State Politics

DENR plans new safeguards for Wilmington coal ash plant

A popular fishing spot near Wilmington – which also happens to be the cooling pond for a Duke Energy coal-fired power plant – is about to get some new protections.

The N.C. Department of Environment and Natural Resources announced Friday that it is reclassifying Sutton Lake as a public resource instead of a private cooling pond at the Sutton Steam Electric Plant. The designation will mean more stringent water quality standards and more frequent inspections of dams there.

Sutton is one of the first four Duke Energy plants that will be closed under a new law enacted this year regulating cleanup of coal ash basins. Fourteen plants are scheduled to be closed by 2029.

The reclassification was the result of DENR’s review of coal ash basins at all of the sites, according to a statement released by the agency. “By reclassifying this lake, we will be doing a better job of protecting the public and the environment,” said Tom Reeder, water resource director.

Frank Holleman, an attorney with the Southern Environmental Law Center, welcomed the change. He pointed out that a federal judge in June ruled against Duke and determined that Sutton Lake was, in fact, a lake and was subject to federal law.

That ruling came after environmental groups represented by SELC filed notice a year earlier that they intended to sue to enforce the federal Clean Water Act. Holleman wrote to DENR in October urging regulators to reclassify, based in part on the judge’s ruling.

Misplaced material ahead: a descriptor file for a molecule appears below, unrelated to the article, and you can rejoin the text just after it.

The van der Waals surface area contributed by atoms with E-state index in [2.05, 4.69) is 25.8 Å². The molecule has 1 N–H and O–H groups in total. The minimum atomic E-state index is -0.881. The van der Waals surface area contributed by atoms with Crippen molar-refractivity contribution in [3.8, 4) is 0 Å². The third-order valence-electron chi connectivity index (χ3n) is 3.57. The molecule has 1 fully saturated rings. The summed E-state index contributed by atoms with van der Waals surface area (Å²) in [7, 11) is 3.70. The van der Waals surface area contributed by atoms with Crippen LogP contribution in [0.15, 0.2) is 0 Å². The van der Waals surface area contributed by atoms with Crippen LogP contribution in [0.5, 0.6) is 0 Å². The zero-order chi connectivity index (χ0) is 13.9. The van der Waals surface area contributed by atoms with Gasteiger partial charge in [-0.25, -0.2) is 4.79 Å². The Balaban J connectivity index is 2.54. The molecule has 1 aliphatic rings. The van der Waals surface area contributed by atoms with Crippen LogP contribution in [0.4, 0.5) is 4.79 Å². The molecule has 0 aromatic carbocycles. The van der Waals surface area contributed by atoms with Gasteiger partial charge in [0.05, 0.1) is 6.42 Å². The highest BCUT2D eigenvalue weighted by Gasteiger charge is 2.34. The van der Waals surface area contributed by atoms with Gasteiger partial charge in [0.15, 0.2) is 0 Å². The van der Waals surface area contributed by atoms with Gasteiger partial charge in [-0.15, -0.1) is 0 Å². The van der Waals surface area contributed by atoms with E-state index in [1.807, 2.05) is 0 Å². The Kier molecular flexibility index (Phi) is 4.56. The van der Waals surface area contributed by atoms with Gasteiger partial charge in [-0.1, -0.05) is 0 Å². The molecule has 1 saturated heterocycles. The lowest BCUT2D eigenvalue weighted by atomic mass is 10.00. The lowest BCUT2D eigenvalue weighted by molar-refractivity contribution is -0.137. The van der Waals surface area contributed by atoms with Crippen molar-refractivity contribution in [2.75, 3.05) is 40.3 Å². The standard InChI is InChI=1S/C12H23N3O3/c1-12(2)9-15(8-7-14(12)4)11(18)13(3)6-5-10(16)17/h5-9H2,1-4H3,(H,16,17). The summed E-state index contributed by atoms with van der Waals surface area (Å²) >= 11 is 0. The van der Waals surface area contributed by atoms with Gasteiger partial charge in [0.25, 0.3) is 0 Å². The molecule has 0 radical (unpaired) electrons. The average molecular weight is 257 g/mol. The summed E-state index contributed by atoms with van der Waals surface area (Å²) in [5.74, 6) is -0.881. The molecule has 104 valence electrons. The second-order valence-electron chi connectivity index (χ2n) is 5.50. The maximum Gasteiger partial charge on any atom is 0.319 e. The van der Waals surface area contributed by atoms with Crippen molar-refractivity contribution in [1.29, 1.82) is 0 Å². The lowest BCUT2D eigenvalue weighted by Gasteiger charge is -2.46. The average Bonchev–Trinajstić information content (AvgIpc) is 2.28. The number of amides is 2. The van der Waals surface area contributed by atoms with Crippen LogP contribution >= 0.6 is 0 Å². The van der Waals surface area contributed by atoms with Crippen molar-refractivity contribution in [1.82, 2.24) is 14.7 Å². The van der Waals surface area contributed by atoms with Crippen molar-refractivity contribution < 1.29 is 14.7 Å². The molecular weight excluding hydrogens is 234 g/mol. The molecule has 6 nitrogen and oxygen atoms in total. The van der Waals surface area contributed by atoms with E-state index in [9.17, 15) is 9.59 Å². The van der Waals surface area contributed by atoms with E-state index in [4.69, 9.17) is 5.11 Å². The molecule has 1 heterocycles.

“Today DENR has done what we had been urging them to do for months,” Holleman said. “DENR’s determination is an important step in finally getting Sutton under control.”

Sutton Lake was created for then-owner Carolina Light and Power Company to use as a cooling pond and managed as a public fishery with a boat access. Since that classification in 1971, state officials have considered changing it several times, according to DENR. The decision was made this summer with input from the U.S. Environmental Protection Agency, as part of its evaluation of all 14 sites, according to DENR.

The 1,100-acre lake is near the Cape Fear River north of Wilmington. SELC says the lake has been heavily contaminated with selenium, which has harmed fish and waterfowl. But a spokesman for Duke Energy says water quality is good and fish from both the lake and the river are safe to eat.

“Most importantly, we remain committed to closing ash basins across the state in a way that’s based on good science and engineering,” Duke spokesman Jeff Brooks said Friday. “North Carolina lawmakers designated the Sutton site for ash excavation to a fully lined solution, and we are developing those plans.”

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